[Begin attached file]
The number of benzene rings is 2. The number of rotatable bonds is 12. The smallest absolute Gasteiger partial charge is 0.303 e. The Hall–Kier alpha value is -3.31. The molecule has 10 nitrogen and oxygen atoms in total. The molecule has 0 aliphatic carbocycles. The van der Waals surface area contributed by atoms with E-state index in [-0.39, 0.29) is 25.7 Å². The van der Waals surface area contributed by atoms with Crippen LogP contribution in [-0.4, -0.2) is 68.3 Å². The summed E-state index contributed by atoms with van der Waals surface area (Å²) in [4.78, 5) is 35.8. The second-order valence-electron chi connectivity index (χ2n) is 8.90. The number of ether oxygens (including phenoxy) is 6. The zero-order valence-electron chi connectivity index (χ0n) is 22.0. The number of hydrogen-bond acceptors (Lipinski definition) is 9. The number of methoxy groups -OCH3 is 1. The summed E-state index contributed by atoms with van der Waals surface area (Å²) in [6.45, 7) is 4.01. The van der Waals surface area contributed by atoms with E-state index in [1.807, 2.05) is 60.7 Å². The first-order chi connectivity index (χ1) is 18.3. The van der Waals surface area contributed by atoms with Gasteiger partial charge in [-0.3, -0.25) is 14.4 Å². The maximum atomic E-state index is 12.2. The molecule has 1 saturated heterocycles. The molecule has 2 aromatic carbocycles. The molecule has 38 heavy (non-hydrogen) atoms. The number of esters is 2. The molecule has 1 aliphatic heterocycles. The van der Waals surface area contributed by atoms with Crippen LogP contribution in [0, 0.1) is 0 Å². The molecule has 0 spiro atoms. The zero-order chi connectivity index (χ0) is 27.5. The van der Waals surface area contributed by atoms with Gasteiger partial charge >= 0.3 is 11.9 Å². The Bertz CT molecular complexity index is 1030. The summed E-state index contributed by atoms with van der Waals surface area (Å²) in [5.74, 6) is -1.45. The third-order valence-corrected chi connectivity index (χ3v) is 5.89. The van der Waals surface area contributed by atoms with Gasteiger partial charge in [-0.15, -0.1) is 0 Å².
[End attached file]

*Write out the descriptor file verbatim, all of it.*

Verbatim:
The number of benzene rings is 2. The number of rotatable bonds is 12. The smallest absolute Gasteiger partial charge is 0.303 e. The Hall–Kier alpha value is -3.31. The molecule has 10 nitrogen and oxygen atoms in total. The molecule has 0 aliphatic carbocycles. The van der Waals surface area contributed by atoms with E-state index in [-0.39, 0.29) is 25.7 Å². The van der Waals surface area contributed by atoms with Crippen LogP contribution in [-0.4, -0.2) is 68.3 Å². The summed E-state index contributed by atoms with van der Waals surface area (Å²) in [4.78, 5) is 35.8. The second-order valence-electron chi connectivity index (χ2n) is 8.90. The number of ether oxygens (including phenoxy) is 6. The zero-order valence-electron chi connectivity index (χ0n) is 22.0. The number of hydrogen-bond acceptors (Lipinski definition) is 9. The number of methoxy groups -OCH3 is 1. The summed E-state index contributed by atoms with van der Waals surface area (Å²) in [6.45, 7) is 4.01. The van der Waals surface area contributed by atoms with E-state index in [1.807, 2.05) is 60.7 Å². The first-order chi connectivity index (χ1) is 18.3. The van der Waals surface area contributed by atoms with Gasteiger partial charge in [-0.3, -0.25) is 14.4 Å². The maximum atomic E-state index is 12.2. The molecule has 1 saturated heterocycles. The molecule has 2 aromatic carbocycles. The molecule has 38 heavy (non-hydrogen) atoms. The number of esters is 2. The molecule has 1 aliphatic heterocycles. The van der Waals surface area contributed by atoms with Crippen LogP contribution in [0, 0.1) is 0 Å². The molecule has 0 spiro atoms. The zero-order chi connectivity index (χ0) is 27.5. The van der Waals surface area contributed by atoms with Gasteiger partial charge >= 0.3 is 11.9 Å². The Bertz CT molecular complexity index is 1030. The summed E-state index contributed by atoms with van der Waals surface area (Å²) in [5.74, 6) is -1.45. The third-order valence-corrected chi connectivity index (χ3v) is 5.89. The van der Waals surface area contributed by atoms with Gasteiger partial charge in [-0.15, -0.1) is 0 Å².